Then i’ll accept that I caused the glass to fall into a pool of water. I’ll accept all blame for each and every micro event that subsequently occurs as a physical result of what I set in motion. But, there’s a limit. Inject a person into the equation that makes a subsequent decision supposedly because I did what I did, then I draw the line.

    I want to be responsible for everything I do. I accept the consequences for what I have done. If I throw a bat that hits a chair that quantum tunnels to DisneyLand and pops out and knocks someone over, then oops, it’s all my bad—and I’m sorry. But, if that person decides to throw rocks through windows because he’s fed up and frustrated with all the quantum tunneling going around, then even though it may be the case that he would not have thrown rocks had I not initially threw the bat, I refuse to say that I caused him to throw rocks; however, if one refuses to accept my position that I am the cause, then fine, but know that that cause is not born of the same cloth as the other cause.

    My idea of cause doesn’t permeate through a decision. If I push you and you fall, I caused you to fall, and when you get up and push me back and I fall, anyone can say I got what was coming or that I deserved it, but I only take responsibility for my decision and everything that happened next but not anything that followed your decision. My responsibility ended at your fall. That’s all I caused. I didn’t cause you to push me. When YOU made the decision to retaliate, it’s then on you. I didn’t cause you to retaliate; that’s a function of your decision. I caused you to fall.

    Suppose I try (but fail) to incite a riot. Blame me for all that I did.
    Suppose I try (and succeed) in inciting a riot. Blame me for all that I did.
    But, blame me no different for the latter than the first since all harm that came originated from the rioters. They could have made a choice, and they did, and it’s their choice that ultimately caused the actual harm.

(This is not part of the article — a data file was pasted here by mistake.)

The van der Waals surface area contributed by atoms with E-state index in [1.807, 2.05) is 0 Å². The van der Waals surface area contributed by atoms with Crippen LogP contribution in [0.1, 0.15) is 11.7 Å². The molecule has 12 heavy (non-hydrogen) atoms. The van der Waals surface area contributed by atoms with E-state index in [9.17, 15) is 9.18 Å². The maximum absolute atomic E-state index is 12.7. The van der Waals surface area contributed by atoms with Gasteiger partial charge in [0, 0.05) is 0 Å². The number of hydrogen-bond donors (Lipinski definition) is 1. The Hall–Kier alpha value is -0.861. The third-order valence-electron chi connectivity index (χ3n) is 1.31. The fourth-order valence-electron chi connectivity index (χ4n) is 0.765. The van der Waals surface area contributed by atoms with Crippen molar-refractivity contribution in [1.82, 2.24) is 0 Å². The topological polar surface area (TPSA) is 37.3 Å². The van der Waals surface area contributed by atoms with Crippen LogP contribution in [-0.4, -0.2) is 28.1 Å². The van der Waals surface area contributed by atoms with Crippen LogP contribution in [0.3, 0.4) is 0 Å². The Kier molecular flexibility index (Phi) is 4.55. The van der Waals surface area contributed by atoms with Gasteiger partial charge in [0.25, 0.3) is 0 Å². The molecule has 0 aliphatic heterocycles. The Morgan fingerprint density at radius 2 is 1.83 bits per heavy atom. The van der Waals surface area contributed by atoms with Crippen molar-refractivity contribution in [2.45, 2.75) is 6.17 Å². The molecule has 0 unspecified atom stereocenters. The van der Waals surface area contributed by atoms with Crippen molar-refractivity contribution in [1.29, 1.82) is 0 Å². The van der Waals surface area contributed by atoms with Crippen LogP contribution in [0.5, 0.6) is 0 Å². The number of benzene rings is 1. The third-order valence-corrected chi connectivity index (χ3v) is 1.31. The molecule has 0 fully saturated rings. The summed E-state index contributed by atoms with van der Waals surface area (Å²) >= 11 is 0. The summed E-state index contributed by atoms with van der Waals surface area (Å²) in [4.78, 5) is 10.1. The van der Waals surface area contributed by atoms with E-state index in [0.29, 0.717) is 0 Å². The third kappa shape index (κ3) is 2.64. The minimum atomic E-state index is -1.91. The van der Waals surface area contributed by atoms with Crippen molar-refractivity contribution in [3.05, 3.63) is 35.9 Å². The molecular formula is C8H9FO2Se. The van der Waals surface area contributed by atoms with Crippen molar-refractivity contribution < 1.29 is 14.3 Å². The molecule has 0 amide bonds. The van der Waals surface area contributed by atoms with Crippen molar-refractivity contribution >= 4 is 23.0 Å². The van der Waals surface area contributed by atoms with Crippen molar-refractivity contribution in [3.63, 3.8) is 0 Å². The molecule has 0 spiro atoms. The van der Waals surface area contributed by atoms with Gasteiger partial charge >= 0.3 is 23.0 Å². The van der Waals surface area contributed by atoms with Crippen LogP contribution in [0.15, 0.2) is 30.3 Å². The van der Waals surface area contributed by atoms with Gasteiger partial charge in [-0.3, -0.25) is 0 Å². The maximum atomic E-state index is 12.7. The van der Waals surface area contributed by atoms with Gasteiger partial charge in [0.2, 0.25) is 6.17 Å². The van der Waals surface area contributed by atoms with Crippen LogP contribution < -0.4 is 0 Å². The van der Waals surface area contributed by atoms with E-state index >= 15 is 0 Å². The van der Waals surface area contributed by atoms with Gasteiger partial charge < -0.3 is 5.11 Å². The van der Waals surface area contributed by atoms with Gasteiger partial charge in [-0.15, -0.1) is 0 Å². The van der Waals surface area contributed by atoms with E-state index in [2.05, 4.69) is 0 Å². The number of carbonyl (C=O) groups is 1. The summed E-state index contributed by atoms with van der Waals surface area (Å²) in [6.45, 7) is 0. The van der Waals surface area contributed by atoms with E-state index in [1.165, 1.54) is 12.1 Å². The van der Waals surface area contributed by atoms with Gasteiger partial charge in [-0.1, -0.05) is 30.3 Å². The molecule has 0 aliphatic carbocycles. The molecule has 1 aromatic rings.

You can argue that I am originally the blame, but that intermediary bunch of decision makers acted as they didn’t have to.

    I can pinch a hundred girls on their butts, and 40 might slap me, but there’s nothing in the pinches that determine which ones will and which ones won’t. Did I cause their decision? No, not physically, but yes, what I did is the reason they did, so in one way, no (not a function of any laws of physics), but in one way yes (a completely different kind of cause).

    “Cause” and “cause.” Same word but two very different animals.

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    Quote Originally Posted by steve_bank View Post
    The flip side is should others be responsible for the decions I make?


    If I go off in the wilderness and get lost should tax dollars be used to find me?

    If you smoke odds are otters will pay higher insurance premiums when you get sick from it.
    If laws are passed, I blame the law makers.
    If you get lost, and there’s no foul play (tricked with a bad map), I say you are the cause for what you cause.
    If people obey some law that says to look for you, you neither caused the law nor the search party.

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    Quote Originally Posted by fast View Post
    Quote Originally Posted by steve_bank View Post
    The flip side is should others be responsible for the decions I make?


    If I go off in the wilderness and get lost should tax dollars be used to find me?

    If you smoke odds are otters will pay higher insurance premiums when you get sick from it.
    If laws are passed, I blame the law makers.
    If you get lost, and there’s no foul play (tricked with a bad map), I say you are the cause for what you cause.
    If people obey some law that says to look for you, you neither caused the law nor the search party.
    So if I find you along a trail with a broken leg because you made a stupid mistake, then tough shit. Not my problem.

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    Mazzie Daius fromderinside's Avatar
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    Quote Originally Posted by steve_bank View Post

    So if I find you along a trail with a broken leg because you made a stupid mistake, then tough shit. Not my problem.
    No. What she did is on her. That you came upon her after she broke her leg is your challenge. You are responsible for making the effort to recover her from the condition she's in. You have the opportunity to prevent more harm which is just another way of saying do no harm.

    Still think I'm one with whom you'd share drinks?

    I've been known to be a bit preachy.

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    Quote Originally Posted by steve_bank View Post
    Quote Originally Posted by fast View Post
    Quote Originally Posted by steve_bank View Post
    The flip side is should others be responsible for the decions I make?


    If I go off in the wilderness and get lost should tax dollars be used to find me?

    If you smoke odds are otters will pay higher insurance premiums when you get sick from it.